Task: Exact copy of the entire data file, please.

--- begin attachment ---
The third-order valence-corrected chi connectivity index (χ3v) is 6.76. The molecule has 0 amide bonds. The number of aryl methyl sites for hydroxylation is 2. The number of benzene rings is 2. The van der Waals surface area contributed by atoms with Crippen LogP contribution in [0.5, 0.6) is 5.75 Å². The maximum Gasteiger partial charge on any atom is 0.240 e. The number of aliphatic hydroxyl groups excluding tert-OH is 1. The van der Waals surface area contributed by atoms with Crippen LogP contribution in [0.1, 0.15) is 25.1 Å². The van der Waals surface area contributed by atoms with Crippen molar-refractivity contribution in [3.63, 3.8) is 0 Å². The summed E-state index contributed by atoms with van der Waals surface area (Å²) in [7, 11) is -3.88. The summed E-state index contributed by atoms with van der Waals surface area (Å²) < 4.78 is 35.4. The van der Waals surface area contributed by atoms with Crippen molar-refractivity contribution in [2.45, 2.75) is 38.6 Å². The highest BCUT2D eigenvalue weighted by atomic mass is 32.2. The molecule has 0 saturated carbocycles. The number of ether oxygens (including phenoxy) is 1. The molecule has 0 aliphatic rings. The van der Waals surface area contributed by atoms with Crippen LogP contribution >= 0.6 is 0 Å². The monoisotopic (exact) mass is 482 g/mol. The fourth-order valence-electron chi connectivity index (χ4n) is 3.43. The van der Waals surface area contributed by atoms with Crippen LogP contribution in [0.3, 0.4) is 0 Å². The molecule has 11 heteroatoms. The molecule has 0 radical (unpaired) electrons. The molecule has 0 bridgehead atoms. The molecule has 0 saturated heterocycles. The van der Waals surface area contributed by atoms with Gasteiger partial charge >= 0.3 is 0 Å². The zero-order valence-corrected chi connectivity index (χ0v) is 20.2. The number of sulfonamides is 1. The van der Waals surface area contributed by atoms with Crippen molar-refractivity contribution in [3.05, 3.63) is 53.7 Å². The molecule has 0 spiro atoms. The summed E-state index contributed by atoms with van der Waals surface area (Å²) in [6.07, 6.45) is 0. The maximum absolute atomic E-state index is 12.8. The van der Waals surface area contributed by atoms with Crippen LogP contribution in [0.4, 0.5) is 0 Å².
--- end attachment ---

The third-order valence-corrected chi connectivity index (χ3v) is 6.76. The molecule has 0 amide bonds. The number of aryl methyl sites for hydroxylation is 2. The number of benzene rings is 2. The van der Waals surface area contributed by atoms with Crippen LogP contribution in [0.5, 0.6) is 5.75 Å². The maximum Gasteiger partial charge on any atom is 0.240 e. The number of aliphatic hydroxyl groups excluding tert-OH is 1. The van der Waals surface area contributed by atoms with Crippen LogP contribution in [0.1, 0.15) is 25.1 Å². The van der Waals surface area contributed by atoms with Crippen molar-refractivity contribution in [3.63, 3.8) is 0 Å². The summed E-state index contributed by atoms with van der Waals surface area (Å²) in [7, 11) is -3.88. The summed E-state index contributed by atoms with van der Waals surface area (Å²) < 4.78 is 35.4. The van der Waals surface area contributed by atoms with Crippen molar-refractivity contribution in [2.45, 2.75) is 38.6 Å². The highest BCUT2D eigenvalue weighted by atomic mass is 32.2. The molecule has 0 saturated carbocycles. The number of ether oxygens (including phenoxy) is 1. The molecule has 0 aliphatic rings. The van der Waals surface area contributed by atoms with Crippen LogP contribution >= 0.6 is 0 Å². The monoisotopic (exact) mass is 482 g/mol. The fourth-order valence-electron chi connectivity index (χ4n) is 3.43. The van der Waals surface area contributed by atoms with Crippen LogP contribution in [0.3, 0.4) is 0 Å². The molecule has 11 heteroatoms. The molecule has 0 radical (unpaired) electrons. The molecule has 0 bridgehead atoms. The molecule has 0 saturated heterocycles. The van der Waals surface area contributed by atoms with Gasteiger partial charge >= 0.3 is 0 Å². The zero-order valence-corrected chi connectivity index (χ0v) is 20.2. The number of sulfonamides is 1. The van der Waals surface area contributed by atoms with Crippen molar-refractivity contribution in [3.05, 3.63) is 53.7 Å². The molecule has 0 spiro atoms. The summed E-state index contributed by atoms with van der Waals surface area (Å²) in [6.07, 6.45) is 0. The maximum absolute atomic E-state index is 12.8. The van der Waals surface area contributed by atoms with Crippen LogP contribution in [0.4, 0.5) is 0 Å².